Search Results

Keywords: Maying

Historical Items

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Item 8969

Maying party, Skowhegan, 1894

Contributed by: Skowhegan History House Date: 1894-05-01 Location: Skowhegan Media: Photographic print

Item 11946

May Fellows, Age 12

Contributed by: Skowhegan History House Date: circa 1885 Location: Skowhegan Media: Photographic print

Item 28015

Julia Harris May poetry collection, 1903

Contributed by: Farmington Public Library Date: 1903 Location: Farmington; Strong Media: Ink on paper

Tax Records

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Item 62461

32 May Street, Portland, 1924

Owner in 1924: Cora C. Roberts Use: Dwelling - Single family

Item 62462

31 May Street, Portland, 1924

Owner in 1924: Edward H. Johnson Use: Dwelling - Single family

Item 46320

11 May Street, Portland, 1924

Owner in 1924: Robert W DeWolfe Use: Dwelling - Three Family

Exhibits

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Exhibit

Student Exhibit: Rebecca Sophie Clarke

Sophie May, whose real name was Rebecca Clarke, was the author of over 40 books between 1861 and 1903. She wrote the "Little Prudy Series" based on the little town of Norridgewock.

Exhibit

May Baskets, a Dog, and a Party for Children

Two women thinking intruders were coming into their Biddeford Pool home, let the dog out to chase them away. Later, they discovered the truth about the noise at their door.

Exhibit

Writing Women

Published women authors with ties to Maine are too numerous to count. They have made their marks in all types of literature.

Site Pages

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Site Page

Farmington: Franklin County's Shiretown - Julia Harris May poetry collection, 1903

Julia Harris May poetry collection, 1903 Contributed by Farmington Public Library Description Collection of poems composed by Julia Harris…

Site Page

Strong, a Mussul Unsquit village - Online Items

William May. After her education at Holyoke Seminary she taught school in Kentucky for eight years.

Site Page

Strong, a Mussul Unsquit village - Online Items

… Item 64920 infoStrong Historical Society Emma May Allen (1880-1969), daughter of Ambrose and Carrie Richards Allen was born and raised in Strong…

My Maine Stories

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Story

Reflecting on 38 years at Mercy Hospital
by Terry Clifford

Terry Clifford began her career at Mercy Hospital on May 11, 1981

Story

The New Normal
by Darlene Reardon

COVID-19 Poem

Story

My Vietnam service detailed in Life Magazine
by Henry B. Severance III

My company's service was documented by war photographer Catherine Leroy in Life Magazine.

Lesson Plans

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Lesson Plan

Longfellow Studies: The Elms - Stephen Longfellow's Gorham Farm

Grade Level: 6-8, 9-12 Content Area: English Language Arts, Social Studies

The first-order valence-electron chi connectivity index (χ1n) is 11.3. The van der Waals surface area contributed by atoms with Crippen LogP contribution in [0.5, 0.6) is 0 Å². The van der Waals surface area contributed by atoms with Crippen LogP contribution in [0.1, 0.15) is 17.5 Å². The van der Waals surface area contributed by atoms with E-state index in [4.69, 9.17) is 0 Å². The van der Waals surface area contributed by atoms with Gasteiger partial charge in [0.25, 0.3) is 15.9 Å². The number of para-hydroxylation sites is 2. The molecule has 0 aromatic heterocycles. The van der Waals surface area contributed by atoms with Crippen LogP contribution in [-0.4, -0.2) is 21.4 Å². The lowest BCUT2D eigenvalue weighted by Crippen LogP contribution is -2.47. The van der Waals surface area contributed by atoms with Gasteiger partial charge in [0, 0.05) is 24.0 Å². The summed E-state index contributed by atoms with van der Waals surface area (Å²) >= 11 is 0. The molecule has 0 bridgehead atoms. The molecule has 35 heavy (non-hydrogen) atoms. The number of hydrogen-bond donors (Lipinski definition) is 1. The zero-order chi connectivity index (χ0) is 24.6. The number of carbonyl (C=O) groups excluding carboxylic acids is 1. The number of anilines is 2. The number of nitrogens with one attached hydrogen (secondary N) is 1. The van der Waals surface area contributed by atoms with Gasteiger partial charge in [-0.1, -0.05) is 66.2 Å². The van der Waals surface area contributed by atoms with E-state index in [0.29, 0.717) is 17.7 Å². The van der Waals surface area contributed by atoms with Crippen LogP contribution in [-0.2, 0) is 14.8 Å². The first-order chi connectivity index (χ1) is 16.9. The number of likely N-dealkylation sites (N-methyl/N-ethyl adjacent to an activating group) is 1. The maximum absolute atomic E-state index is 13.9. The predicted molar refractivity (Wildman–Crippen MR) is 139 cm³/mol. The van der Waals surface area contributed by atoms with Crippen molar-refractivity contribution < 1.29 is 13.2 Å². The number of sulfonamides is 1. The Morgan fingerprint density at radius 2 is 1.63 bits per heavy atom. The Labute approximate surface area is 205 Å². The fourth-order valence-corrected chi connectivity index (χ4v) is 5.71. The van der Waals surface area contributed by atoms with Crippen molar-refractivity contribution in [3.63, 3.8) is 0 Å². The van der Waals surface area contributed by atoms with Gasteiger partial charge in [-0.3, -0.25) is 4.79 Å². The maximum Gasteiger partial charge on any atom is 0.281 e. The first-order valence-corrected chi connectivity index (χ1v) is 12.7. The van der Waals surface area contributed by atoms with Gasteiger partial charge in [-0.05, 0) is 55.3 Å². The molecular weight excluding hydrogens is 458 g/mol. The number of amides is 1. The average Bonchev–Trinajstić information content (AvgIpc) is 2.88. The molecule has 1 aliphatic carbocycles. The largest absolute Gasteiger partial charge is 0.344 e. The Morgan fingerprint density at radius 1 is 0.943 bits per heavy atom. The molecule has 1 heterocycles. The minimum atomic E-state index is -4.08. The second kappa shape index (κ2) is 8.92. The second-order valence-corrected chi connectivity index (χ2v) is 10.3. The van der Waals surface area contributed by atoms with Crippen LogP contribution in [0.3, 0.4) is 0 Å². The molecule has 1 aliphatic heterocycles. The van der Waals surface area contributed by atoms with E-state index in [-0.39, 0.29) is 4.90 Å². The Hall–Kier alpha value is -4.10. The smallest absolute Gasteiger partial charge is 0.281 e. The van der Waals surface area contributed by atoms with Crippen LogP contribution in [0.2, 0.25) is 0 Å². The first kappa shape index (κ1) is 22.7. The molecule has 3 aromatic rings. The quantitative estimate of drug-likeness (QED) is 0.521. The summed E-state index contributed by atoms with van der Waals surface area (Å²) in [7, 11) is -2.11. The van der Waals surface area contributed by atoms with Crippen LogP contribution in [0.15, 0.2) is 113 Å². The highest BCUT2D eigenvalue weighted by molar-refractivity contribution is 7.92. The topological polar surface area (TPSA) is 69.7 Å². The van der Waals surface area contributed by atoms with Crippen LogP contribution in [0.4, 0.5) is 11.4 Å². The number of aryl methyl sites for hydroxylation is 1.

On April 3, 1761 Stephen Longfellow II signed the deed for the first 100 acre purchase of land that he would own in Gorham, Maine. His son Stephen III (Judge Longfellow) would build a home on that property which still stands to this day. Judge Longfellow would become one of the most prominent citizens in GorhamÂ’s history and one of the earliest influences on his grandson Henry Wadsworth Longfellow's work as a poet. This exhibit examines why the Longfellows arrived in Gorham, Judge Longfellow's role in the history of the town, Henry Wadsworth Longfellow's vacations in the country which may have influenced his greatest work, and the remains of the Longfellow estate still standing in Gorham today.

Lesson Plan

Bicentennial Lesson Plan

Primary Sources: Daily Life in 1820

Grade Level: 6-8, 9-12 Content Area: Social Studies
This lesson plan will give students the opportunity to explore and analyze primary source documents from the years before, during, and immediately after Maine became the 23rd state in the Union. Through close looking at documents, objects, and art from Maine during and around 1820, students will ask questions and draw informed conclusions about life at the time of statehood.

Lesson Plan

Longfellow Studies: The Exile of the People of Longfellow's "Evangeline"

Grade Level: 6-8 Content Area: Social Studies
Other materials needed: - Copy of Henry Wadsworth Longfellow's "Evangeline" - Print media and Internet access for research - Deportation Orders (may use primary document with a secondary source interpretation) Throughout the course of history there have been many events in which great suffering was inflicted upon innocent people. The story of the Acadian expulsion is one such event. Britain and France, the two most powerful nations of Europe, were at war off and on throughout the 18th century. North America became a coveted prize for both warring nations. The French Acadians of present day Nova Scotia fell victim to great suffering. Even under an oath of allegiance to England, the Acadians were advised that their families were to be deported and their lands confiscated by the English. This event was immortalized by Henry Wadsworth Longfellow's epic poem "Evangeline", which was published in 1847.